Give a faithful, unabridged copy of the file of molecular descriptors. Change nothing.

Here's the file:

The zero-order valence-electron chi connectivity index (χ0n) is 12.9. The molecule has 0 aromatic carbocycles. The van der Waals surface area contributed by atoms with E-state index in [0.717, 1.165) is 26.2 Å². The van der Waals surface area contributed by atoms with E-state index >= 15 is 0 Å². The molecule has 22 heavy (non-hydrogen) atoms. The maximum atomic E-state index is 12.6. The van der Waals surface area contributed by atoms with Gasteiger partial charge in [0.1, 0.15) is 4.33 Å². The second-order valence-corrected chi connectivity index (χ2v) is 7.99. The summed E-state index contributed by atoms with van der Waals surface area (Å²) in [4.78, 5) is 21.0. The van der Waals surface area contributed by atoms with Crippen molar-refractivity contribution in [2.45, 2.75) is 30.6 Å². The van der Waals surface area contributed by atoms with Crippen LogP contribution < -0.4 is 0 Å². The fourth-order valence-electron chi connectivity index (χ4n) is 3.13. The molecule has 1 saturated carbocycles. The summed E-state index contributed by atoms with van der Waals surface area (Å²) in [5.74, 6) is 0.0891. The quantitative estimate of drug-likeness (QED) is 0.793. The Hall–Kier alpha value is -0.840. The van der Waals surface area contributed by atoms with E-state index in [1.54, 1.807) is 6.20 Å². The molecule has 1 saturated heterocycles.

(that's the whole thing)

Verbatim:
The zero-order valence-electron chi connectivity index (χ0n) is 12.9. The molecule has 0 aromatic carbocycles. The van der Waals surface area contributed by atoms with E-state index in [0.717, 1.165) is 26.2 Å². The van der Waals surface area contributed by atoms with E-state index >= 15 is 0 Å². The molecule has 22 heavy (non-hydrogen) atoms. The maximum atomic E-state index is 12.6. The van der Waals surface area contributed by atoms with Gasteiger partial charge in [0.1, 0.15) is 4.33 Å². The second-order valence-corrected chi connectivity index (χ2v) is 7.99. The summed E-state index contributed by atoms with van der Waals surface area (Å²) in [4.78, 5) is 21.0. The van der Waals surface area contributed by atoms with Crippen molar-refractivity contribution in [2.45, 2.75) is 30.6 Å². The van der Waals surface area contributed by atoms with Crippen LogP contribution < -0.4 is 0 Å². The fourth-order valence-electron chi connectivity index (χ4n) is 3.13. The molecule has 1 saturated carbocycles. The summed E-state index contributed by atoms with van der Waals surface area (Å²) in [5.74, 6) is 0.0891. The quantitative estimate of drug-likeness (QED) is 0.793. The Hall–Kier alpha value is -0.840. The van der Waals surface area contributed by atoms with E-state index in [1.54, 1.807) is 6.20 Å². The molecule has 1 saturated heterocycles.